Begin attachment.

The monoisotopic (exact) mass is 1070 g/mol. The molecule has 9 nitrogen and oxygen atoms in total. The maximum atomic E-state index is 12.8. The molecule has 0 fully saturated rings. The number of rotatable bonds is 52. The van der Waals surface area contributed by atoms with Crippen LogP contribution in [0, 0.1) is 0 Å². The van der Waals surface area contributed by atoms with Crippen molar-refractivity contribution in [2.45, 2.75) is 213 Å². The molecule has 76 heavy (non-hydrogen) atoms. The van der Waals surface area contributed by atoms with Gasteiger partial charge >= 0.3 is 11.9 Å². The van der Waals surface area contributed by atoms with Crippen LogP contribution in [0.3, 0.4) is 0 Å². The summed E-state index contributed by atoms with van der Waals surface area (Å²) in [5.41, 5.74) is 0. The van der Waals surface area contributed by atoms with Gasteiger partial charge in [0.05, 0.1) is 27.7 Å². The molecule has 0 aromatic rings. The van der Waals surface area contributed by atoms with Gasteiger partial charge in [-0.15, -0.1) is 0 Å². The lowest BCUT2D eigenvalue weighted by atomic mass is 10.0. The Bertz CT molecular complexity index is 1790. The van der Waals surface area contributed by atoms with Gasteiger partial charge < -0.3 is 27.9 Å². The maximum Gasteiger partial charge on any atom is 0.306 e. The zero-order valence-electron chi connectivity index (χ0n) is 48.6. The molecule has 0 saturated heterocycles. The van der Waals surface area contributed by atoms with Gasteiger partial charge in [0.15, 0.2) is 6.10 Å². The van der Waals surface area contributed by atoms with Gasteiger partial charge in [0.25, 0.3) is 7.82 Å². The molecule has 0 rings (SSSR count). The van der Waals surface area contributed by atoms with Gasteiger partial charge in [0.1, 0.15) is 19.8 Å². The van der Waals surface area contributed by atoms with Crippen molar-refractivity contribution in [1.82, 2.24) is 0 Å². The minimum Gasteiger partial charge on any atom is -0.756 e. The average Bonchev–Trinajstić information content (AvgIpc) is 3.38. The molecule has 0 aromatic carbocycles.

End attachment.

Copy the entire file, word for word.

The monoisotopic (exact) mass is 1070 g/mol. The molecule has 9 nitrogen and oxygen atoms in total. The maximum atomic E-state index is 12.8. The molecule has 0 fully saturated rings. The number of rotatable bonds is 52. The van der Waals surface area contributed by atoms with Crippen LogP contribution in [0, 0.1) is 0 Å². The van der Waals surface area contributed by atoms with Crippen molar-refractivity contribution in [2.45, 2.75) is 213 Å². The molecule has 76 heavy (non-hydrogen) atoms. The van der Waals surface area contributed by atoms with Gasteiger partial charge >= 0.3 is 11.9 Å². The van der Waals surface area contributed by atoms with Crippen LogP contribution in [0.3, 0.4) is 0 Å². The summed E-state index contributed by atoms with van der Waals surface area (Å²) in [5.41, 5.74) is 0. The van der Waals surface area contributed by atoms with Gasteiger partial charge in [0.05, 0.1) is 27.7 Å². The molecule has 0 aromatic rings. The van der Waals surface area contributed by atoms with Gasteiger partial charge in [-0.15, -0.1) is 0 Å². The lowest BCUT2D eigenvalue weighted by atomic mass is 10.0. The Bertz CT molecular complexity index is 1790. The van der Waals surface area contributed by atoms with Gasteiger partial charge < -0.3 is 27.9 Å². The maximum Gasteiger partial charge on any atom is 0.306 e. The zero-order valence-electron chi connectivity index (χ0n) is 48.6. The molecule has 0 saturated heterocycles. The van der Waals surface area contributed by atoms with Gasteiger partial charge in [0.15, 0.2) is 6.10 Å². The van der Waals surface area contributed by atoms with Gasteiger partial charge in [0.25, 0.3) is 7.82 Å². The molecule has 0 rings (SSSR count). The van der Waals surface area contributed by atoms with Gasteiger partial charge in [0.1, 0.15) is 19.8 Å². The van der Waals surface area contributed by atoms with Crippen molar-refractivity contribution in [1.82, 2.24) is 0 Å². The minimum Gasteiger partial charge on any atom is -0.756 e. The average Bonchev–Trinajstić information content (AvgIpc) is 3.38. The molecule has 0 aromatic carbocycles.